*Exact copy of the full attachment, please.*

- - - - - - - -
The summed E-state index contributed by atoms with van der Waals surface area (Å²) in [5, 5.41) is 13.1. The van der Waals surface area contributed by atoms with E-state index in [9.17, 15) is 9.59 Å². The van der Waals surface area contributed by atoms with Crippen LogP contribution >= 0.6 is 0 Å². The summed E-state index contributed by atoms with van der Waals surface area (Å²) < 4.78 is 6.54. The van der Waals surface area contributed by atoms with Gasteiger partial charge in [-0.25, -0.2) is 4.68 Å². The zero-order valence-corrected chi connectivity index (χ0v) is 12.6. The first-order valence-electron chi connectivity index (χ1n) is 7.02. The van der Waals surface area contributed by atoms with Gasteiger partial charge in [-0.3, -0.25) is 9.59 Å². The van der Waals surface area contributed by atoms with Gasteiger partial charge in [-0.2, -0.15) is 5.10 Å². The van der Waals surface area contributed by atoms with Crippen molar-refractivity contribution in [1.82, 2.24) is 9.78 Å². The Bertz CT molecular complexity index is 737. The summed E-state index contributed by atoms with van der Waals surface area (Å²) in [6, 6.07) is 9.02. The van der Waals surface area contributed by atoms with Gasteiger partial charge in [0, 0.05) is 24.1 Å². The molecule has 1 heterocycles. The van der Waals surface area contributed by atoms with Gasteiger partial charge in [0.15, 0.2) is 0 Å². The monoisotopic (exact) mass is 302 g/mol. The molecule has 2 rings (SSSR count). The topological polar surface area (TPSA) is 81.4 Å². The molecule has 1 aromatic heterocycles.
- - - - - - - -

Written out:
The summed E-state index contributed by atoms with van der Waals surface area (Å²) in [5, 5.41) is 13.1. The van der Waals surface area contributed by atoms with E-state index in [9.17, 15) is 9.59 Å². The van der Waals surface area contributed by atoms with Crippen LogP contribution >= 0.6 is 0 Å². The summed E-state index contributed by atoms with van der Waals surface area (Å²) < 4.78 is 6.54. The van der Waals surface area contributed by atoms with Gasteiger partial charge in [-0.25, -0.2) is 4.68 Å². The zero-order valence-corrected chi connectivity index (χ0v) is 12.6. The first-order valence-electron chi connectivity index (χ1n) is 7.02. The van der Waals surface area contributed by atoms with Gasteiger partial charge in [-0.3, -0.25) is 9.59 Å². The van der Waals surface area contributed by atoms with Gasteiger partial charge in [-0.2, -0.15) is 5.10 Å². The van der Waals surface area contributed by atoms with Crippen molar-refractivity contribution in [1.82, 2.24) is 9.78 Å². The Bertz CT molecular complexity index is 737. The summed E-state index contributed by atoms with van der Waals surface area (Å²) in [6, 6.07) is 9.02. The van der Waals surface area contributed by atoms with Gasteiger partial charge in [0, 0.05) is 24.1 Å². The molecule has 1 heterocycles. The van der Waals surface area contributed by atoms with Gasteiger partial charge in [0.15, 0.2) is 0 Å². The monoisotopic (exact) mass is 302 g/mol. The molecule has 2 rings (SSSR count). The topological polar surface area (TPSA) is 81.4 Å². The molecule has 1 aromatic heterocycles.